Dr. Yael Katz is the co founder and CEO of Braincheck, a healthcare technology company focused on making cognitive health assessments more accessible. Prior to co founding Braincheck, Yael was VP of ecommerce at JW Player and a post doctoral research fellows at Princeton University. She received a Ph.D in in Biological Sciences focusing on Computational and Experimental Neuroscience from Northwestern University.
Alan What brought you to co founding Braincheck? Yael If a person has a concern that they’re losing their memory or not able to think as clearly as they used to, it’s actually very difficult to ascertain whether that is something real that one has to be concerned about or something that’s in their mind and it’s because it requires not only going to the doctor but several series of referrals in order to get a cognitive assessment. And so my co founder, David Eagleman and I decided to digitize cognitive tests. And what we intended to do was democratize cognitive health to give everybody who is upstream of the neuropsychologist, insight into how their brain is performing. Alan So before you stepped into this arena, were you already working clinical? Alan Not really, my background is in physics, neuroscience and biological informatics- it’s basically looking at how information is processed by biological systems. And then I spent a little bit of time in management consulting, which is a really good place to go if you don’t know exactly where you want to be. And then I was part of the early team at a tech company in New York City called JW Player. Subsequent to that I was just looking for where I could make a difference? Where can I apply my skills to solve an important problem and that’s in a roundabout way how I came into doing Braincheck. I met David, a little bit randomly, actually. And we decided to, to turn this idea that actually came originally out of his lab at Baylor College of Medicine into a company. Yael I definitely did not begin with kind of the end in mind, it was a meandering path to kind of get there. I think it’s interesting with technology commercialization, in a certain way, it’s the inverse problem of how a lot of traditional businesses start. Right? So it’s kind of like, people are hungry, so I’m going to start a pizza shop to give people food. It starts with the problem and then you propose the solution. Whereas with technology salute, technology commercialization, oftentimes, you have technology that you develop, and then you’re asking, what can this do? What problem can that solve? And I think that in our case, that was a lot of what we did. Alan After five years of working at this, what stage is the company at right now?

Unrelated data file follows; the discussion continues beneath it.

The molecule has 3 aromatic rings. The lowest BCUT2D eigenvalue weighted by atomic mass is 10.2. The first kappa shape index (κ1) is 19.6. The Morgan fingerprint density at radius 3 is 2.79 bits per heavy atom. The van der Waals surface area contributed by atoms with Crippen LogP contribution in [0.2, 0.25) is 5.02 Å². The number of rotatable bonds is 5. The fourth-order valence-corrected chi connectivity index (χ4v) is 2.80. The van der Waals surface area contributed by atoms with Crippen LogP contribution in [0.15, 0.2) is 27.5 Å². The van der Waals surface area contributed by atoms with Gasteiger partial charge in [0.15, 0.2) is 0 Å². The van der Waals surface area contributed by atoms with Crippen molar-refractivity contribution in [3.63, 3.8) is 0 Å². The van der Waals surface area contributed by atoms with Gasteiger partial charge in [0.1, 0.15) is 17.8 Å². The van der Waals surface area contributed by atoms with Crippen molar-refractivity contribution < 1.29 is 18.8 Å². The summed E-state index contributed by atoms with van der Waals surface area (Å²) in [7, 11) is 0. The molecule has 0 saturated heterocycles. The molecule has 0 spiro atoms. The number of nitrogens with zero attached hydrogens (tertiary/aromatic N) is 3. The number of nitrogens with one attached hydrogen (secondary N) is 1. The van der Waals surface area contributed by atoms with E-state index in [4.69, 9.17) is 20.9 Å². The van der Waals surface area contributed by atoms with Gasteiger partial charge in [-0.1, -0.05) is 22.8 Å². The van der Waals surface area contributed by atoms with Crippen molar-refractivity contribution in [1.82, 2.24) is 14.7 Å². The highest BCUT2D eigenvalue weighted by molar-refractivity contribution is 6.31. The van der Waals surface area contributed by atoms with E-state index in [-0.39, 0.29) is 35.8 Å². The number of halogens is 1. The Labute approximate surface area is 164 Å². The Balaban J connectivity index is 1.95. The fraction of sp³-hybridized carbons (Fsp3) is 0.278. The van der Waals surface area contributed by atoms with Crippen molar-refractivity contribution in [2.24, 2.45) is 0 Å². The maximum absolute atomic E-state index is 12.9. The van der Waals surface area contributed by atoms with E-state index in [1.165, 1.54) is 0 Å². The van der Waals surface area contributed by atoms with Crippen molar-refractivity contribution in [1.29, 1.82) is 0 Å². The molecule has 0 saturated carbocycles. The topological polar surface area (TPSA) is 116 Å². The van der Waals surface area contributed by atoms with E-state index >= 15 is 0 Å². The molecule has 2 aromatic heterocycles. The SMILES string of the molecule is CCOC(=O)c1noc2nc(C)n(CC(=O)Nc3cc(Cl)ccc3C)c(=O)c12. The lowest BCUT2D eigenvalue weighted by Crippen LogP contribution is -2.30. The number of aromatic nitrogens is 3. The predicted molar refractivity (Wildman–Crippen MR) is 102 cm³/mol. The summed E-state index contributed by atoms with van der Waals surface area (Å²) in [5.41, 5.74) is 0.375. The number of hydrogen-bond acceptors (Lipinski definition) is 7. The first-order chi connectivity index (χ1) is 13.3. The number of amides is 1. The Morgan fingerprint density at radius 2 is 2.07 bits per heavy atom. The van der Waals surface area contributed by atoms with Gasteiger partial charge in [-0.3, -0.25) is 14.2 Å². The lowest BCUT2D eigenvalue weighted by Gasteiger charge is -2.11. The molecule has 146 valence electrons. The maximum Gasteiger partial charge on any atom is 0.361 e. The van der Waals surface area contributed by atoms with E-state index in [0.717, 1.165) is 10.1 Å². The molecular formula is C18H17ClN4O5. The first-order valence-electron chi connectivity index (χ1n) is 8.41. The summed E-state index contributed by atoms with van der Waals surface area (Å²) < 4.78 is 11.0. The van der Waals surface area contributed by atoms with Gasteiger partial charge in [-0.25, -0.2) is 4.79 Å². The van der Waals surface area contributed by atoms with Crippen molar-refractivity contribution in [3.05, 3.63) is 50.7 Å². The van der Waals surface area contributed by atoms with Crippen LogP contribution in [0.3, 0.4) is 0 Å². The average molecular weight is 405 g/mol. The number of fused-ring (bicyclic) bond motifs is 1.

Yael In investor terms, we’re post Series A, so essentially, we have a working business, which is very exciting. Finally, things are predictable and repeatable. And so specifically, our customers are doctors who are in private practice. So primary care neurology practices and physician groups, and we have about 200 of them. So the company’s going really well. And one of the statistics we’re most proud of is our retention rates, we have 98% retention rate. So we are acquiring customers quickly and they really stick with us, they like what we have to offer. So the company is generating revenue and, and growing quickly. Alan If I want to use Braincheck’s services, what process would my physician’s group go through? Yael Typically what we would do would be a demo for you, so So show you how the product works. Depending on how large your organization is, we would either do that virtually over the web, or we would come out and see you and do it in person. And your doctors would get to try this out. And we would work with you to implement it in your group. Sometimes it’s not the doctor who’s actually administering the test, it’s either q medical assistant or sometimes the patients can actually take the test at home and the results are available for the doctor. And so would show the reporting and we have an admin dashboard for different people in your office. So it show all that to you and then you’re going to like it so much, you’re going to go ahead and buy it. There’s a subscription and then depending on how much you use, there’s also a volume based pricing so we would set you up with all that. Alan And so essentially you’re, you’re identifying the different cognitive brain disorders are for diagnosis and treatment? Yael Sort of, so you can kind of think about us like a thermometer for brain health. So we’re basically measuring how well persons performing in different cognitive domains. And so, there’s a whole bunch of different modalities, that a person has, different types of memory, executive function, visual attention, and so forth. And so basically, we have these different tasks that a person has to complete and we measure speed and accuracy on those tasks. And based on that, we can basically determine how well a person’s performing according to their own baseline over time tracking over time, and then also comparing them to our normal normative database. So people who are normal and healthy for their age. And based on that, determine, you know, how are they are performing these different modalities. And then the doctor takes that information and uses it to make a diagnosis. Alan It seems like the uses for brain check are very far reaching. When you talk about cognitive thinking that, you know, we don’t all think alike, we don’t problem solve a like, you’re you’re addressing the diagnosis in a clinical sense, but in the business or the entrepreneur sense there’s also mindsets how you need to build diversity in mindsets. Do you have plans to reach into this other area? Yael So actually, that’s been one of the biggest challenges with coming up with our business model. Since Braincheck has so many uses, there are so many different things that Braincheck can do. It was really important for us to pick one and to hyper focus on one use case and not trying to do so many different things. Right now, at this stage in our company, we’re focused squarely on health care and the clinical use case, so, when does a person have clinically significant impairment in different areas, that’s our question, as opposed to, you know, optimizing one’s brain, you know, to become a better athlete or performer or in business sense, as you mentioned, to look at, you know, different personality traits, and you know, who’s likely to succeed in different kinds of jobs. I think those are super interesting, and something that I would love to do as a future direction in a few years, when we got the clinical piece, up and going, but right now, we’re squarely focused on that clinical use case. Alan How does a person go about contacting you to to sign up for services? Yael Ask your doctor about Braincheck. I think that so many people have in the back of their mind. Oh, you know, I really wish that, I could get my brain checked. Sorry about the pun there. Or if you’re worried about a family member, ask your doctor about brain check, and we would love to have your doctor, contact us and show them a demo.